Each potential measure should be evaluated in terms of its benefits relative to the costs of cal- culating it. For this reason, performance programs often rely heavily on existing data sets. In these cases, the actual collection and management of the underlying source data does not rep- resent a new initiativeârather these activities occur as part of the agencyâs existing operating procedures. However, the supporting data often reside in a number of systems and databases throughout an agency and are managed by different organizational units. Therefore the amount of effort required to compile even existing data into an integrated performance report should not be underestimated. All successful performance management programs have a champion or designated staff respon- sible for sustaining the program. The time commitment associated with these responsibilities sig- nificantly will vary based on the breadth and depth of the overall effort. A common strategy for decreasing the time and effort required to execute a performance pro- gram is to automate as much of the process as possible. In most cases, performance measure val- ues are derived by performing a series of calculations on data that reside somewhere in an agency. The process of pulling data from various sources and performing calculations lends itself well to automation. Other aspects of the program that can be automated include the workflow associated with reviewing and approving results and the generation of standard reports. For example, the Maryland DOT has implemented a Performance Assessment and Collection Tool (PACT) that automates some of the day-to-day efforts associated with collecting and reporting performance. The tool enables an agency to identify, document, manage, and report on its goals, objectives, and performance measures. 46 Transportation Performance Management: Insight from Practitioners Figure 7.1. Virginia DOT dashboard.
7.3 Apply and Evaluate The final step in the implementation model, Apply, involves using the performance results to make better decisions. Similar to the Execute step, the Apply step represents a sustained long- term commitment. The main difference between these two steps is that using performance results requires agencies to address organizational, institutional, and cultural issues that go well beyond Implementation 47 Figure 7.2. Minnesota DOT performance scorecard.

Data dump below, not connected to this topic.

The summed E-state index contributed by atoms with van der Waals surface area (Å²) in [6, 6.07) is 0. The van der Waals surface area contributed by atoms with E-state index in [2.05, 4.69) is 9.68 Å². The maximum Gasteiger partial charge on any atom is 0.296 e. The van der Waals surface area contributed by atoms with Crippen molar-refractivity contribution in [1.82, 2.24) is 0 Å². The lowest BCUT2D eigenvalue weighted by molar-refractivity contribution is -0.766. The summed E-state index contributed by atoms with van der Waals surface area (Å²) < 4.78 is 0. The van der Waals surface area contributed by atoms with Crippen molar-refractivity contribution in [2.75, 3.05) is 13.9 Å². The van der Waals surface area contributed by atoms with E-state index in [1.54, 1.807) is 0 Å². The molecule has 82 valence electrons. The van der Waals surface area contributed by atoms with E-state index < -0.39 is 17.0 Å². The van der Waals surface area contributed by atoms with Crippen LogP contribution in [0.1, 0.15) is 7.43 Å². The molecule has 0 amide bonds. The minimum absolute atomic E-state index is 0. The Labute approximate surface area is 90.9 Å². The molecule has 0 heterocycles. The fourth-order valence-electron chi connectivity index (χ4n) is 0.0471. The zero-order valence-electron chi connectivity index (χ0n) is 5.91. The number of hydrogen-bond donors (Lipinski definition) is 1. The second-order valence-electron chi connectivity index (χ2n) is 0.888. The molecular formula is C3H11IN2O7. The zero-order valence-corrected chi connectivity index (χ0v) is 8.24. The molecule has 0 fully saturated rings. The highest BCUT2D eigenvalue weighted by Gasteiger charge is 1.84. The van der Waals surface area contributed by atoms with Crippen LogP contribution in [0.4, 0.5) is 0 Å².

the logistical challenges of calculating them. In fact many agencies that have made significant investments in collecting performance data have not yet made it to the Apply step. Implement- ing this step represents the major challenge in moving from performance measurement to per- formance management. For this reason, the insights from practitioners presented in Chapters 3 through 6 focused largely on this area. Implementing performance management at an organization is necessarily a challenge. Man- agers and employees are often used to a way of conducting business that, for a variety of reasons, they tend to hold onto. At the same time, increasing challenges in project delivery, intractable problems with congestion and safety, and a renewed focus on achieving efficient use of public funds have provided increased focus on any failures. Performance management takes significant time and effort to develop, especially if it is to last. This Guidebook has provided some insights into how other transportation agencies have suc- cessfully begun and sustained the performance management process, including the following: â¢ Begin by focusing on a clear and present challenge faced by the agency and use performance measures to help describe the problem and provide evidence for the most appropriate solution; â¢ Bring managers and employees along with this program, building their capability to use and manage with data, while also focusing on ways that they can do better; â¢ Expand the program over time and into the day-to-day processes and culture of the agency, such that there is an expectation that quality data will be used to support major decisions and agency staff will take ownership of their work; â¢ Train agency managers and employees to focus on the needs of agency customers and to bal- ance standard engineering and programmatic considerations against these needs so that the agency appears credible and capable to the public and legislative bodies; â¢ Sustain these efforts over time by ensuring that the program is not connected to a single indi- vidual or office within the agency; and â¢ Ensure broad distribution of performance data to legislators, stakeholders, and the public, building constituencies for the continued use of performance management at the agency. As a DOT applies performance management to its day-to-day processes, it is vital that it go through an evaluation of the program. This evaluation should take into account the design of the program and its implementation and provide a feedback loop so that adjustments can be made to performance measures and procedures. 48 Transportation Performance Management: Insight from Practitioners